Should be duck soup now that you've seen how to do it in hardware
    and the hardware's been debugged.
    When have you seen a poster ask for the code? IME they don't and
    they don't want any part of it since they're usually looking for a
    simple one-off and don't want to get involved with PICs.

    Their choice, and people like you, who try to ram PICs down people's
    throats aren't making it any easier for your camp.
  10. John Fields

    John Fields Guest

  11. John Fields

    John Fields Guest

  12. Show me a post where I berated someone asking for help.

    Show me a post where I "tell people to do it my way". Your absolutely
    juvenile and a liar.

    I certainly have, plenty of times. Don't you believe me?

    That's only because you jumped before you looked, as usual. Or don't you
    remember that, "current/power hog"? You struck the first, second, .... and
    tenth blows before you even bothered to do a Google search. You had to come
    back with your tail between your legs and fess up. Why do you do this to
    yourself John?
    You get killfiled more in one week than I have in a lifetime. I think you
    should look at it like this, "the ones that plonked you, have no use for
    YOU". I've gotten plenty too, should we compete on that too?

    Continually adding parts just to make the point that a PIC isn't necessary
    is a silly exercise. Two pots? Come on, a micro has far more accuracy
    using the internal osc (1%) without adjustment. Times change, even if you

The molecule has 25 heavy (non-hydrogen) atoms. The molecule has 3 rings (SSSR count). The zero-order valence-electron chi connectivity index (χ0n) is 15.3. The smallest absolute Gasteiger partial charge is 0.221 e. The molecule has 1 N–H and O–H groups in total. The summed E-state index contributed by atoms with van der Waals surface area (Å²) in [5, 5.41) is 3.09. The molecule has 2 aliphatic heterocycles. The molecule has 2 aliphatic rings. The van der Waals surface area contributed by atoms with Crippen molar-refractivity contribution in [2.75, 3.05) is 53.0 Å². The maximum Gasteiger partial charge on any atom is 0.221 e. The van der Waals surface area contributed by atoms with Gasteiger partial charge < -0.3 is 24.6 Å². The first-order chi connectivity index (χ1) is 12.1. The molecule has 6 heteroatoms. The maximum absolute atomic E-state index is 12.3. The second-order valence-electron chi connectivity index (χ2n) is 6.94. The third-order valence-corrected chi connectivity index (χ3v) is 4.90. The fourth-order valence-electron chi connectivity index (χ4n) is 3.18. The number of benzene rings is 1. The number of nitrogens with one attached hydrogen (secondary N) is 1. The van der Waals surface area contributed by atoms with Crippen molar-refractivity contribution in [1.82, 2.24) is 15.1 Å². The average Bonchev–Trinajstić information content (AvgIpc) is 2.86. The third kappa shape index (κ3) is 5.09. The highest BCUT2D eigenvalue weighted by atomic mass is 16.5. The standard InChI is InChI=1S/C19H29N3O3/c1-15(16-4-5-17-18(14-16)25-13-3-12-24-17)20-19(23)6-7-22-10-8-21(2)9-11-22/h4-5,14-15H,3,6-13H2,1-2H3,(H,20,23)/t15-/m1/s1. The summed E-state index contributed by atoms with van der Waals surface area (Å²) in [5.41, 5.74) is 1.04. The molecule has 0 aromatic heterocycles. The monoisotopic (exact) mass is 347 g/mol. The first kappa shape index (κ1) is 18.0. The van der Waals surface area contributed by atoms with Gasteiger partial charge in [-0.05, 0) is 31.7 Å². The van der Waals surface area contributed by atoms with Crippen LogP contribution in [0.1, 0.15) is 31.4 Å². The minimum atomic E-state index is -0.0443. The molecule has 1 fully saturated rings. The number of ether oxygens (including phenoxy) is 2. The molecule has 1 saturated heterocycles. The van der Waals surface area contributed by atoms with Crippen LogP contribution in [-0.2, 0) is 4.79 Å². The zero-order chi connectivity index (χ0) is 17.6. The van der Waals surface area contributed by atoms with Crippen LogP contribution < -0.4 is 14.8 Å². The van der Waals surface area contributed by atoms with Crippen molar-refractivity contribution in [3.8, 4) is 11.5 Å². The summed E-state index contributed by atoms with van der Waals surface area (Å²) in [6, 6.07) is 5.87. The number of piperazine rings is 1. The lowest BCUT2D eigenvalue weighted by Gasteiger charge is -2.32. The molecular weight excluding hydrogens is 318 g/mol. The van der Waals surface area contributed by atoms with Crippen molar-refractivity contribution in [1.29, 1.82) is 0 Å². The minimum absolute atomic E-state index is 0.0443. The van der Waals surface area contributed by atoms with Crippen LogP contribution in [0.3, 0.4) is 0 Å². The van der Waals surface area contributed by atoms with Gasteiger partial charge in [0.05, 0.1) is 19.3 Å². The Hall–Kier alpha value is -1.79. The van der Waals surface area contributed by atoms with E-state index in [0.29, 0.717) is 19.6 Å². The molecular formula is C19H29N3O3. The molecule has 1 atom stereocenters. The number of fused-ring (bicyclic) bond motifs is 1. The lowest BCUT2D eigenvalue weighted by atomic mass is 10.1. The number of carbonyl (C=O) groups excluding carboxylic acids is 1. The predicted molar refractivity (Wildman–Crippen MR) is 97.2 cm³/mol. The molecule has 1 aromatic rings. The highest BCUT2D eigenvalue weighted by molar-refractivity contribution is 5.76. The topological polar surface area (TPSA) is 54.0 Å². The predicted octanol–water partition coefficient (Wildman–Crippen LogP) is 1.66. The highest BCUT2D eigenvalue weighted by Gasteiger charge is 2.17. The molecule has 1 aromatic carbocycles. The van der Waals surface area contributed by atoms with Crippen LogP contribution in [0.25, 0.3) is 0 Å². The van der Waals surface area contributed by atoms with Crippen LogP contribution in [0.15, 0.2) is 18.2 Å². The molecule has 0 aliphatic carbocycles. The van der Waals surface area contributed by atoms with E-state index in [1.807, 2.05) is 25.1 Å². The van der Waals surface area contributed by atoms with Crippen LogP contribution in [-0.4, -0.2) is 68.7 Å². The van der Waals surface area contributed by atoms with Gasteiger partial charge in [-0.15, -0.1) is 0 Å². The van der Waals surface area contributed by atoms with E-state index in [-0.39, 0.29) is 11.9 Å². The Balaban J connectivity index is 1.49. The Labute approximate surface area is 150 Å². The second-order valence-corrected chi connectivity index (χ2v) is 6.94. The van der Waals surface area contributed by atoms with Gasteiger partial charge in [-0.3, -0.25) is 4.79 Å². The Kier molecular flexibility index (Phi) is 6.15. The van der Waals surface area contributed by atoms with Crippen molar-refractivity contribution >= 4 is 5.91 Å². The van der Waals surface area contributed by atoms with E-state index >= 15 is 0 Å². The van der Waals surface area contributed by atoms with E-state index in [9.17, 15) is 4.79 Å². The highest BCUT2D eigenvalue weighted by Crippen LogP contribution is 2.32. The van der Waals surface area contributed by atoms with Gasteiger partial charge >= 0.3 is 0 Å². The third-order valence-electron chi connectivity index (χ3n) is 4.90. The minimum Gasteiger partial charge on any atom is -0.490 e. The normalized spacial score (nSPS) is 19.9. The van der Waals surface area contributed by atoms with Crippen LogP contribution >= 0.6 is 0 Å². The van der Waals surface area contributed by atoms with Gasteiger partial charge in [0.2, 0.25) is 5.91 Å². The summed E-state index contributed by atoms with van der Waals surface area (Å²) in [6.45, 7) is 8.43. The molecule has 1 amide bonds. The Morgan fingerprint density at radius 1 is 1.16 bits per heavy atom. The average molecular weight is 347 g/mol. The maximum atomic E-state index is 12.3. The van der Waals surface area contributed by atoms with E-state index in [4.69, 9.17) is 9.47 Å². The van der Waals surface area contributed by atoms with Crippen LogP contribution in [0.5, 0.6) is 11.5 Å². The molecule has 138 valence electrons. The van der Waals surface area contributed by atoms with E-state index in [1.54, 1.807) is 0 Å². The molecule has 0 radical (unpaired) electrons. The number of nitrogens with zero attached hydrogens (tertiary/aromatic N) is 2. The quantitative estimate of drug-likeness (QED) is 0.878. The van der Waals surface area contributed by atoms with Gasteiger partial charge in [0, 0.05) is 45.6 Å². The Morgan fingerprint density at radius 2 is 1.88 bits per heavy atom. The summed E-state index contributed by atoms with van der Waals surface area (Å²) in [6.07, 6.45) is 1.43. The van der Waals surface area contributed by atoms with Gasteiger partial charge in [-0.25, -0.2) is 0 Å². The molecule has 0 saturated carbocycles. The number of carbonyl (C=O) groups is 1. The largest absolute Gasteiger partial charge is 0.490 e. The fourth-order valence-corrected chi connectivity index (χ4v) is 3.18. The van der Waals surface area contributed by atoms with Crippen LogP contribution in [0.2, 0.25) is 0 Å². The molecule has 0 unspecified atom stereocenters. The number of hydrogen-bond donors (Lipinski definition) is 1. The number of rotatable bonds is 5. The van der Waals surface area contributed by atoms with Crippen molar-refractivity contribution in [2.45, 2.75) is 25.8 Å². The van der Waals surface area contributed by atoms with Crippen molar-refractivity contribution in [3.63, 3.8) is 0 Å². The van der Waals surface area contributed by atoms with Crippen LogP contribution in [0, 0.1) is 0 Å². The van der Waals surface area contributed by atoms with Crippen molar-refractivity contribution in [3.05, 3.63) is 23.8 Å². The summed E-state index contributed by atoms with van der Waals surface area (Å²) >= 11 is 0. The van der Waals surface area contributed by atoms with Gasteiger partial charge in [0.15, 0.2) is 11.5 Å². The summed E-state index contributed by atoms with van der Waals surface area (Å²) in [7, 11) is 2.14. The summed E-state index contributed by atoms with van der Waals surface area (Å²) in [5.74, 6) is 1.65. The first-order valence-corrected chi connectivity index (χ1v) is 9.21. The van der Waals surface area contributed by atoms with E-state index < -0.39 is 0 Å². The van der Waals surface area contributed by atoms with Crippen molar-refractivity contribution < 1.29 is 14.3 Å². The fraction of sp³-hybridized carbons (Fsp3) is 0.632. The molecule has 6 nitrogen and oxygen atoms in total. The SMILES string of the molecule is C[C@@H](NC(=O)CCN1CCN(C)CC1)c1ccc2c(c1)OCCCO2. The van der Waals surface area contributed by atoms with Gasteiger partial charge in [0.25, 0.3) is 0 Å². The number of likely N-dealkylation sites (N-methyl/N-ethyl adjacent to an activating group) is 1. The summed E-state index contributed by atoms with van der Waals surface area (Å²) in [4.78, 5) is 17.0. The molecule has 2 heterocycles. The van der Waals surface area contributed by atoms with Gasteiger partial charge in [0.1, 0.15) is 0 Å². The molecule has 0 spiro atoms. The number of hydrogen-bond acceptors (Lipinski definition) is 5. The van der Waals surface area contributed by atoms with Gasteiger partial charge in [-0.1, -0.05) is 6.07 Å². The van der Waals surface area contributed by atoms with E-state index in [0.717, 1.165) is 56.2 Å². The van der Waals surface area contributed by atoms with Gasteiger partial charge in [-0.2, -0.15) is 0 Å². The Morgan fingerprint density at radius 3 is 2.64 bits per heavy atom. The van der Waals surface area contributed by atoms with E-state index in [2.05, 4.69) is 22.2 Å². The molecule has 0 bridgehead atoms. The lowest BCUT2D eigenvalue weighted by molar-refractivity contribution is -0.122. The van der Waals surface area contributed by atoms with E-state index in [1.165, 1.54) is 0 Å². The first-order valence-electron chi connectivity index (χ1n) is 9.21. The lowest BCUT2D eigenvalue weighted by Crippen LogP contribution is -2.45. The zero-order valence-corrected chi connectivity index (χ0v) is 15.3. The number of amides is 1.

don't want to.
    Look who's being retaliatory.
    My code will be posted later, now that someone actully wants to see some.
    I've given away plenty of code, you just don't know where to look for it.
    I'd be willing to wager money that you couldn't duplicate the functionality
    with discretes either. Now go ahead and shoot your mouth off some more
    without knowing what will be actually required of you.
    Convince everyone? Get real. The PIC haters are the PIC haters period,
    there is no "convincing".
    That's the difference between you and I. I think before I write, therefore
    it likely won't take "several" cycles to debug. This is one of those things
    that will likely work the first time out.
    You're the one that couldn't even interpret the OP's requirements without
    asking more questions, even though they were fairly clearly stated. Once
    you knew what they actually were, you couldn't wait to shout down someone
    elses reintroduction to your idea of a missing pulse detector. It's all
    about being first isn't it John, never about getting it right the first

    How is your hardware design going to help me? Outside of the LED and
    resistor, there will be no common parts. You don't even think things thru,
    you just keep ratcheting your jaws.

    Changing the subject doesn't constitute a rebuttal of my statement. Show us
    an example of what you claimed or please shut up.
  13. And I thought he said this about using a PIC. "Thanks for your help. I
    actually considered that option, but I was under the impression that a
    simpler circuit could do this job." Of course you then proceeded to show
    him that a "simpler circuit" would not do the job.
  14. Who, exactly, is doing the ramming here Fields? You PIC haters are all
    alike, just the mention of the word and you guys are frothing at the mouth
    like rabid dogs. Making baseless accusations about ramming, shoving,
    walking-away and the like, it's downright pitiful. Of course cost, circuit
    simplicity, consistency of results, flexibility, and power consumption are